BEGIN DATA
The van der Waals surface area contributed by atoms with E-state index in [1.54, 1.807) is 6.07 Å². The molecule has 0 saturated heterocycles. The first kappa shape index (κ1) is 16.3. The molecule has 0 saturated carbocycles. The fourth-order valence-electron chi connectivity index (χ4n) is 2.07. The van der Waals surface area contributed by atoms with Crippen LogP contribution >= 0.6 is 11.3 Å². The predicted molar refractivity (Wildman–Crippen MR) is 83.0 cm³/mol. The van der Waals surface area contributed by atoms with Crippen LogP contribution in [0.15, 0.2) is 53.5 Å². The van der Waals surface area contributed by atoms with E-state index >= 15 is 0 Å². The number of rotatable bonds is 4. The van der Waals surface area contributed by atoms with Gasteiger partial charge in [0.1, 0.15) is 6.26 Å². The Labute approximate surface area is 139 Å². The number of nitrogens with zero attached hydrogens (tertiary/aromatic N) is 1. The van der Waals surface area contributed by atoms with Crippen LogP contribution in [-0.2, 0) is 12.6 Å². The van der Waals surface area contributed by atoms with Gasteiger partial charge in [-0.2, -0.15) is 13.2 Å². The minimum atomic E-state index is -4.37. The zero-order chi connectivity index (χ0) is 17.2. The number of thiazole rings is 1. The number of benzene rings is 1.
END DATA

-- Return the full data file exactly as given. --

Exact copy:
The van der Waals surface area contributed by atoms with E-state index in [1.54, 1.807) is 6.07 Å². The molecule has 0 saturated heterocycles. The first kappa shape index (κ1) is 16.3. The molecule has 0 saturated carbocycles. The fourth-order valence-electron chi connectivity index (χ4n) is 2.07. The van der Waals surface area contributed by atoms with Crippen LogP contribution >= 0.6 is 11.3 Å². The predicted molar refractivity (Wildman–Crippen MR) is 83.0 cm³/mol. The van der Waals surface area contributed by atoms with Crippen LogP contribution in [0.15, 0.2) is 53.5 Å². The van der Waals surface area contributed by atoms with E-state index >= 15 is 0 Å². The number of rotatable bonds is 4. The van der Waals surface area contributed by atoms with Gasteiger partial charge in [0.1, 0.15) is 6.26 Å². The Labute approximate surface area is 139 Å². The number of nitrogens with zero attached hydrogens (tertiary/aromatic N) is 1. The van der Waals surface area contributed by atoms with Crippen LogP contribution in [-0.2, 0) is 12.6 Å². The van der Waals surface area contributed by atoms with Gasteiger partial charge in [-0.2, -0.15) is 13.2 Å². The minimum atomic E-state index is -4.37. The zero-order chi connectivity index (χ0) is 17.2. The number of thiazole rings is 1. The number of benzene rings is 1.